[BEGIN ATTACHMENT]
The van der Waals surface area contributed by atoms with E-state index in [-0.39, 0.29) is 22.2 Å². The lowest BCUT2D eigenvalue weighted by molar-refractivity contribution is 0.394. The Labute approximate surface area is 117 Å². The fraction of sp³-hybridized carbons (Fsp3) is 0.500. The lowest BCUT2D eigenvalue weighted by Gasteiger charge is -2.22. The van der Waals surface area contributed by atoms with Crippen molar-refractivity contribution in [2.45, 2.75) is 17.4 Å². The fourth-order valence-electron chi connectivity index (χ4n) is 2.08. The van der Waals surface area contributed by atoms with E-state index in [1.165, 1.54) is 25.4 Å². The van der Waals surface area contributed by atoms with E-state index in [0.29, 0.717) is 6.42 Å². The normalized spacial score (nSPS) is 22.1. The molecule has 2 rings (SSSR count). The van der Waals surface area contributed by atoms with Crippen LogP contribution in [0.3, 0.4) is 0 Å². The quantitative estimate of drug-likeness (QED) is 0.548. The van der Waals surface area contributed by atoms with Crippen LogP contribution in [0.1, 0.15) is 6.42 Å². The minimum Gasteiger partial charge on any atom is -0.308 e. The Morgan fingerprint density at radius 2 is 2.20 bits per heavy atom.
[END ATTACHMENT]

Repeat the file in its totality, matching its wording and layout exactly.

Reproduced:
The van der Waals surface area contributed by atoms with E-state index in [-0.39, 0.29) is 22.2 Å². The lowest BCUT2D eigenvalue weighted by molar-refractivity contribution is 0.394. The Labute approximate surface area is 117 Å². The fraction of sp³-hybridized carbons (Fsp3) is 0.500. The lowest BCUT2D eigenvalue weighted by Gasteiger charge is -2.22. The van der Waals surface area contributed by atoms with Crippen molar-refractivity contribution in [2.45, 2.75) is 17.4 Å². The fourth-order valence-electron chi connectivity index (χ4n) is 2.08. The van der Waals surface area contributed by atoms with E-state index in [1.165, 1.54) is 25.4 Å². The van der Waals surface area contributed by atoms with E-state index in [0.29, 0.717) is 6.42 Å². The normalized spacial score (nSPS) is 22.1. The molecule has 2 rings (SSSR count). The van der Waals surface area contributed by atoms with Crippen LogP contribution in [0.3, 0.4) is 0 Å². The quantitative estimate of drug-likeness (QED) is 0.548. The van der Waals surface area contributed by atoms with Crippen LogP contribution in [0.1, 0.15) is 6.42 Å². The minimum Gasteiger partial charge on any atom is -0.308 e. The Morgan fingerprint density at radius 2 is 2.20 bits per heavy atom.